Its original character is 气. Again, the original character of 气 is 乞, the form of moving clouds. 気 can be thought of as the basic unit of energy, be it air, atmosphere, weather, vapor, or breathing.
In ‘Explanation of Common Use Kanji,’ the last character dictionary of Dr. Shirakawa, for the first time in his dictionaries, we find his explanation commenting on the vital role of 米 ‘rice’ nurturing 気 spirit or energy. By the way, also Jacob Chang-Ui Kim from Korea gave a similar view in his English explanation of Kanji.
Food is what supplies living beings with energy. Without eating, one cannot live and there is no vitality. From ancient times on, rice is the basic food and basis of energy in East Asia.
The upper part of 気 can also be thought of as the rising steam from rice boiling, and it therefore may even be regarded as a pictograph. In Japanese, 気 came to be used in a lot of expressions describing human feelings and states of mind. In East Asia as a whole, it has become the basis of martial arts culture built on the importance of breathing techniques, as Chinese shadow boxing and Aikidō.
In ancient Greek philosophy, with ‘pneuma,’ there is a very similar notion. The Stoa, a classic school of thought that commends pantheism and a life style following the laws of nature, taught that ‘pneuma,’ the most fine matter like air, is the carrier of ‘logos,’ or world reason, extant everywhere in the universe. In this sense, 気 is (was) a common way of thinking in East and West.
En no Ozunu is the founder of Shugendou which teaches how to gain mystic powers through ascetic practices in the mountains and, by unifying with nature, to reach Sokushin Joubutsu, attaining enlightenment in one’s present form. As the initiator who first organized the Japanese spiritual doctrine, En no Ozunu has stood out with his enormous influence that still continues today.
He was born in 634 at the foot of Katsuragi Mountain in present day Gose City, Nara Prefecture. He possessed unique talents since childhood teaching himself to carve Buddha statues and learning how to write Sanskrit characters. At the age of seventeen, he left his family home and began spiritual practice in Katsuragi Mountain.
Legend says he spent time with a sennin, a legendary immortal hermit, even chastising Buddha and deities, and became a man of strength who had a demon as his follower. When his supernatural powers became known to the Imperial Court, the Emperor, frightened by his power, ordered him exiled to Izu Ooshima Island.
In his late life, he traveled throughout Japan and visited a number of sacred mountains. Reportedly most of mountains considered sacred mountains today were founded by him. At the age of sixty seven, he passed away while smiling, surrounded by many disciples in Tenjyouga-dake Mountain.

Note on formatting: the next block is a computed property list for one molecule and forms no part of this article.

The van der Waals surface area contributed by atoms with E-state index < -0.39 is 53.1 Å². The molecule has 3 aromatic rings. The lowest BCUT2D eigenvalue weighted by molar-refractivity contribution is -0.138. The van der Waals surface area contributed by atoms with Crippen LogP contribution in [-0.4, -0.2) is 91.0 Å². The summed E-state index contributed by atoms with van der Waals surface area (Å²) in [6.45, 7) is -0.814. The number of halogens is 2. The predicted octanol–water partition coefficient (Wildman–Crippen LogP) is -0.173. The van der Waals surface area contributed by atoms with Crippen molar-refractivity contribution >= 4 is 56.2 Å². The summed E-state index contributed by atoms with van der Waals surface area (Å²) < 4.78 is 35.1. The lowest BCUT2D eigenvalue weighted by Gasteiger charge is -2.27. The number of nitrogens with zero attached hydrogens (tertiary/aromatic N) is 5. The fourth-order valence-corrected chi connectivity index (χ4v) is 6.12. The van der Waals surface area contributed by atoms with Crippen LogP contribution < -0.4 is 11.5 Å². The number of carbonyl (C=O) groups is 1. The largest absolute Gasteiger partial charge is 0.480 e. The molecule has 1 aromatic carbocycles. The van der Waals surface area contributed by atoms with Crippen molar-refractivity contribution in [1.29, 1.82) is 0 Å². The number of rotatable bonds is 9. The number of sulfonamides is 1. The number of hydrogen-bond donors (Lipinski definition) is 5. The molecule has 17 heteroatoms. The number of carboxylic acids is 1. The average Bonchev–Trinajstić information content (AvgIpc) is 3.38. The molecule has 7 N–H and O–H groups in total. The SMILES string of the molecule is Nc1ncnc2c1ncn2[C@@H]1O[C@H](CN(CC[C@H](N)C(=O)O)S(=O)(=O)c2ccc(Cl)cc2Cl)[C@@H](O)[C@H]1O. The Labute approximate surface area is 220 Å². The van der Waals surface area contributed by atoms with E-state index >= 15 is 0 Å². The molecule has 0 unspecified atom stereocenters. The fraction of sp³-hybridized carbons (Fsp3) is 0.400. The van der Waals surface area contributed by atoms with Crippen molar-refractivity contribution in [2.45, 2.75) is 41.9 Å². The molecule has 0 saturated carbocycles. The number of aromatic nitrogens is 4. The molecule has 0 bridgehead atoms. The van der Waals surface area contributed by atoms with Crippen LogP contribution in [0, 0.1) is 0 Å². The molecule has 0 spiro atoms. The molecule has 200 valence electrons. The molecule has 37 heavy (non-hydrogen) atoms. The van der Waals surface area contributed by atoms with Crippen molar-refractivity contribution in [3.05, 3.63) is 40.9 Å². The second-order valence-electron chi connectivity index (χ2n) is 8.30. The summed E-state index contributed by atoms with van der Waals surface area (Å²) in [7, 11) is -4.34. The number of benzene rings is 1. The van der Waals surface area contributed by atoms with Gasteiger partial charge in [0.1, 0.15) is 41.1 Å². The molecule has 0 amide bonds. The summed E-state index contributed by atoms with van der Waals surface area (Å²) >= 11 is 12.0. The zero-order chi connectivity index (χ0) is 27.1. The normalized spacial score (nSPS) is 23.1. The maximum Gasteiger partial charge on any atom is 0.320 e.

Myodo Waterfall is fed by the waters of the Mogami River, and is located in Yonezawa, Yamagata prefecture. More precisely, the upper part of the Mogami River is called the Matsu River, and the waterfall lies along the course of the Matsu River.
The powerful waterfall can be seen from an observation deck on a hiking course on Mt. Nishi-Gosai. The waterfall is on a precipice and you cannot get much closer to it.
The district is in the mountainous area of Yonezawa. To the west are the Asahi Mountains, to the east are the Ouu Mountains, and the Gosai Mountains are to the south. Yonezawa City lies in the basin formed by these mountains. The 100-ha wetland here is a treasury of alpine plants.
There are some hot springs in the area that are visited by many people all year long. Autumn is especially popular when the leaves around the waterfall turn beautifully red. A 'water' line runs through the red leaves. The sight is a symbol of the headstream.
Odaka Castle is a hirayama-style castle located in Odaka, Minami-soma, Fukushima Prefecture.
Due to the fact that the castle stood on the towhead of the Kodaka River, it was also named the Red Plum Mountain Floating Castle, and is also a natural fortress.
Odaka Castle was also the living quarters of the Soma clan but when this began is uncertain. In the 3rd year of the Genko era (1323), Shigetane Soma moved to Oota from Shimosanokuni, but later moved to Odaka Castle. In the 3rd year of the Kenbu era (1336), Mitsutane Soma refurbished the castle and the castle became the headquarters of the Soma clan. The clan held a powerful position inside the Northern Court during the Nanboku-cho period, and also fought bitterly against Masamune Date during the Sengoku period, and managed to survive.
Odaka Castle was abandoned during the 16th year of the Keicho Era (1611) when Toneshige Soma moved to a different castle. Currently Odaka Shrine stands where the castle keep used to be, and the Soma Wild Horse Chase Festival is a sight to see.
Odaka Castle looks no more like it used to, but it is an important castle with a place in history over many generations.
Tamaseseri is a festival held in Fukuoka city's Higashi ward. Every year on January 3, groups of men compete over large balls called houju. Out of the two wooden ying and yang balls, the yang one (with a diameter of 28cm and a weight of 8kg) is said to have lucky powers. Once the yang ball is held above a person's head, he will be destined to have success in everything. A total of 250 men fight over the balls after dousing themselves in cold water.
There are many theories concerning the origin of the balls. Although it is not certain, one theory states that the idea came from the 'manjusenju' balls offered to the dragon god during the battle of the shinkou-kougou-sankan. All legends agree that both balls were dedicated to the Hakozakigu shrine because, without the ying ball, the yang ball would make sounds while glowing and queer things would happen. For 500 years, the Tamaseri has been a strangely masculine but gallant festival and a grand sight to see.